Fashion retailers failing to act to reduce environmental and social impact
A group of major UK fashion retailers is failing to take action to promote environmental sustainability and protect its workers, MPs have said.
JD Sports, Sports Direct, TK Maxx, Amazon UK, Boohoo and Missguided are the “least engaged” within the industry, with none of them having signed up to SCAP (Sustainable Clothing Action Plan) targets to reduce their carbon, water and waste footprint, and none of them are using organic or sustainable cotton in their garments, according to an interim report by the parliamentary Environmental Audit Committee (EAC).
Of the six, only Boohoo and Sports Direct use recycled material in their products and only TK Maxx offers an in-store take-back scheme, the EAC inquiry found.
None of the same six have signed up to the ACT (Action, Collaboration, Transformation) living wage initiative and only one, Missguided, is a member of ETI (Ethical Trading Initiative), which aims to improve working conditions for workers globally.
The report singles out Amazon UK, a patron of the British Fashion Council, for its “notable” lack of engagement and said: “Though Amazon and TK Maxx are subsidiaries of international corporations that manage their initiatives, the committee believes this does not absolve them of responsibilities.”
It concludes that the current business model for the UK fashion industry is unsustainable and says that exploitative practices must end and that retailers must lead change through labour market and environmental sustainability practices and show leadership through engagement with industry initiatives
The EAC wrote to 16 leading UK fashion retailers in autumn last year asking what they are doing to reduce the environmental and social impact of the clothes and shoes they sell.
Next, Debenhams, Arcadia Group and Asda Stores are “moderately engaged”, while Asos, Marks & Spencer, Tesco, Primark and Burberry are the “most engaged”, according to the report, with all in the latter group using organic or sustainable cotton and recycled material in their products as well as having in-store take-back schemes.
The committee said it welcomed a commitment by Burberry to end its burning of unsold stock.
Kurt Geiger did not respond to requests for written evidence.
The committee’s inquiry into the “fast fashion” industry comes amid concerns that it encourages over-consumption and generates excessive waste.
EAC chairwoman Mary Creagh said: “We want to see a thriving fashion industry that employs people fairly, inspires creativity and contributes to the economic success of the UK.
“It’s shocking to see that a group of major retailers are failing to take action to promote environmental sustainability and protect their workers. It’s disappointing that only a third of the retailers we wrote to are signed up to ACT, an important global initiative working towards getting a living wage for all garment workers.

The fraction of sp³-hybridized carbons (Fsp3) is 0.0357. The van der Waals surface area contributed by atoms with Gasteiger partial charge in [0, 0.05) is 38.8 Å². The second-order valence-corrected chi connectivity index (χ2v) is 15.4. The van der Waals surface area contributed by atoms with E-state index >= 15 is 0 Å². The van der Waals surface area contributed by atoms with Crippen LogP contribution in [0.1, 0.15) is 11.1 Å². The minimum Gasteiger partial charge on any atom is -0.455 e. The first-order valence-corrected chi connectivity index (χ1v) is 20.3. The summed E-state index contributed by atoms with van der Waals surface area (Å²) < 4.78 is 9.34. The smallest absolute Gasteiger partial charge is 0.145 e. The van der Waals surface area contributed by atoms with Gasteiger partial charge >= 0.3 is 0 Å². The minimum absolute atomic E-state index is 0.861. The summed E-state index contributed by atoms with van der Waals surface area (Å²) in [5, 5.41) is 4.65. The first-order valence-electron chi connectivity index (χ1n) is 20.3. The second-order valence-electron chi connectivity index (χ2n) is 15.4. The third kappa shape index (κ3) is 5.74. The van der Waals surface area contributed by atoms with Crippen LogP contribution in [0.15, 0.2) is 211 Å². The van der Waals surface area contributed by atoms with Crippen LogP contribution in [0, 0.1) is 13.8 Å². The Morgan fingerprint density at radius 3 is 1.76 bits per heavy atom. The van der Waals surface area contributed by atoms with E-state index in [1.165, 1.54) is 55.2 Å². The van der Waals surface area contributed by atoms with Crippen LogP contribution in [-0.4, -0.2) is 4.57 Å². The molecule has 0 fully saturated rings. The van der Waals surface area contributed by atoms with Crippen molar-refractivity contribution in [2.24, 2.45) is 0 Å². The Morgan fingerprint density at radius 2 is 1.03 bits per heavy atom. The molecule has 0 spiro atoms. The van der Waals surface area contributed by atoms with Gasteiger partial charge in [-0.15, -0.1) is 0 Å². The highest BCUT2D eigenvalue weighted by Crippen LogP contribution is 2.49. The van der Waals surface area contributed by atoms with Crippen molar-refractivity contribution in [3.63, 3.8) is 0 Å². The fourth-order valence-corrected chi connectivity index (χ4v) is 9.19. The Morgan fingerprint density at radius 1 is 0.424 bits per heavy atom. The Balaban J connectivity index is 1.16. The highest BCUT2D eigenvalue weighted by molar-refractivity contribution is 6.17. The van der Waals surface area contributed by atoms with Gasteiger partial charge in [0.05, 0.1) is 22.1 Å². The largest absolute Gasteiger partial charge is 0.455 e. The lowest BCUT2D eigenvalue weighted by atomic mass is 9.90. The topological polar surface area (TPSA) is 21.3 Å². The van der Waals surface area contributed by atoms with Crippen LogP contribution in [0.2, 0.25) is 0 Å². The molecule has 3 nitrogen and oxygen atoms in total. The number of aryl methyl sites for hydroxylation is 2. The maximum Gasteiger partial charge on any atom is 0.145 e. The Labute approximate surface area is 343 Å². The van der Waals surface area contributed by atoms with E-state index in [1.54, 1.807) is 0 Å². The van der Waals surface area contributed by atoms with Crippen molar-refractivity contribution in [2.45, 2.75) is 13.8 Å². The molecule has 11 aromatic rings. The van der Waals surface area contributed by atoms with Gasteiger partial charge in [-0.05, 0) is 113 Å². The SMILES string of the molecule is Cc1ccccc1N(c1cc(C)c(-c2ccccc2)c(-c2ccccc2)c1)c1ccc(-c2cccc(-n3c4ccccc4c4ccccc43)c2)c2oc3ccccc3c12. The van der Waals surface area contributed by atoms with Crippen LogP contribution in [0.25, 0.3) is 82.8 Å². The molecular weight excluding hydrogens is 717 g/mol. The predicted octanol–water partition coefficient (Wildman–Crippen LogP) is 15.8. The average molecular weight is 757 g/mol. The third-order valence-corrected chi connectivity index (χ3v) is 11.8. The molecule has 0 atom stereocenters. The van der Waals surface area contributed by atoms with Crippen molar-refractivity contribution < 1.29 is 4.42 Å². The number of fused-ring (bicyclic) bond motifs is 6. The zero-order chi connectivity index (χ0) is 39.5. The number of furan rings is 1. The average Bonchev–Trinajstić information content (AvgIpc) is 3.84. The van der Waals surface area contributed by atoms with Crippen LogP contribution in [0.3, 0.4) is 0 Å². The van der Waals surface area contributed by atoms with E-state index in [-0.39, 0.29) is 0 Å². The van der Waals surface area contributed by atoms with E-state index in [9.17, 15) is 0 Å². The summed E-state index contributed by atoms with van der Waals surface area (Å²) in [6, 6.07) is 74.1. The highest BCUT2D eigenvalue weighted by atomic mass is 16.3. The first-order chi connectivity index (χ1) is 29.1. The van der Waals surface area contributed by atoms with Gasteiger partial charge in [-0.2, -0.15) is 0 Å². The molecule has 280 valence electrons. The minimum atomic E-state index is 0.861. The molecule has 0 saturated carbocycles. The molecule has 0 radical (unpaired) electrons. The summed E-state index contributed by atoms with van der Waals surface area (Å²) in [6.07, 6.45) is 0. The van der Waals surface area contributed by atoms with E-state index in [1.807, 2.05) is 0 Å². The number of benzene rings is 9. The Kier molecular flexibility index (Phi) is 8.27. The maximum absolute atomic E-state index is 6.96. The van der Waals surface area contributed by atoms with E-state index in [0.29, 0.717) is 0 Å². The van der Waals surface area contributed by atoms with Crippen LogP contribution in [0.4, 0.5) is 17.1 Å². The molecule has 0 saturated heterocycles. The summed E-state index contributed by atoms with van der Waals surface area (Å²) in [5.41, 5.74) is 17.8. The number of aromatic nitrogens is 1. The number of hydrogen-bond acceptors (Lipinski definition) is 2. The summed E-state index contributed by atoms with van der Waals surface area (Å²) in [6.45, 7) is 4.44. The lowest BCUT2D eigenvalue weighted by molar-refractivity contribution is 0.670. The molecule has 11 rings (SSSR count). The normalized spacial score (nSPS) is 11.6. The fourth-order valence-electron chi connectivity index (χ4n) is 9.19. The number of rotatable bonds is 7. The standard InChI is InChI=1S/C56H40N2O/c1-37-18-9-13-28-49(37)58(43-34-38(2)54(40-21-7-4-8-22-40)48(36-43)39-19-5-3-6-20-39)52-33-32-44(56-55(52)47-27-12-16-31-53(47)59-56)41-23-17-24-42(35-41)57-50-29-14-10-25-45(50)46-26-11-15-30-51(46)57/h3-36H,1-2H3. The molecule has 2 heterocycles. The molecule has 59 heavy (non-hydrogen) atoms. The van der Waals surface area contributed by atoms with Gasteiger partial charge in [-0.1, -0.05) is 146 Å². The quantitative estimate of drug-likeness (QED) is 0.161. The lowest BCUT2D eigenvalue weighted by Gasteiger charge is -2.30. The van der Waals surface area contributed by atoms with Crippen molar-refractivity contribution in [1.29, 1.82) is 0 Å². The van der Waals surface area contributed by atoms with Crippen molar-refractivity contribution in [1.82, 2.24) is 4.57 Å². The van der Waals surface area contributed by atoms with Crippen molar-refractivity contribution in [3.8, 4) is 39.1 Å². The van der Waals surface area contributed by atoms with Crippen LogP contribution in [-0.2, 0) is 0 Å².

“By publishing this information, customers can choose whether they want to spend money with a company that is doing little to protect the environment or promote proper wages for garment workers.
“We hope this motivates under-performing retailers to start taking responsibility for their workers and their environmental impact.”
The final report in the inquiry will be published in the coming weeks, setting out recommendations to Government for policies to encourage a more transparent, fair and sustainable fashion system.
Amazon declined to comment on the report.
Boohoo said: “This initial report does not fully reflect the policies and procedures and independent initiatives that we have in place, or the extent of our ongoing commitment in the area of sustainability.
“We have a strong framework of practices and policies in place that meet or exceed industry initiatives. We appreciate that signing up to specific industry initiatives demonstrates commitment, and we are open to revisiting our stance on membership of the initiatives flagged in the report.”
JD Sports said: “Approximately 90% of the Group’s sales come from products supplied by third party brands, with our two principal brands – Nike and Adidas – internationally recognised as industry leaders with regards to driving sustainability within the design and development of their product ranges.
“As a business, we participate in a number of ethical initiatives which fall outside the narrow list referred to in the Committee’s report. These include ethical labour audits in our supply chain and engaging with Stronger Together on modern slavery matters. The Group will also only work with suppliers who are committed to working to our standards, which follow those set out by the International Labour Organisation.”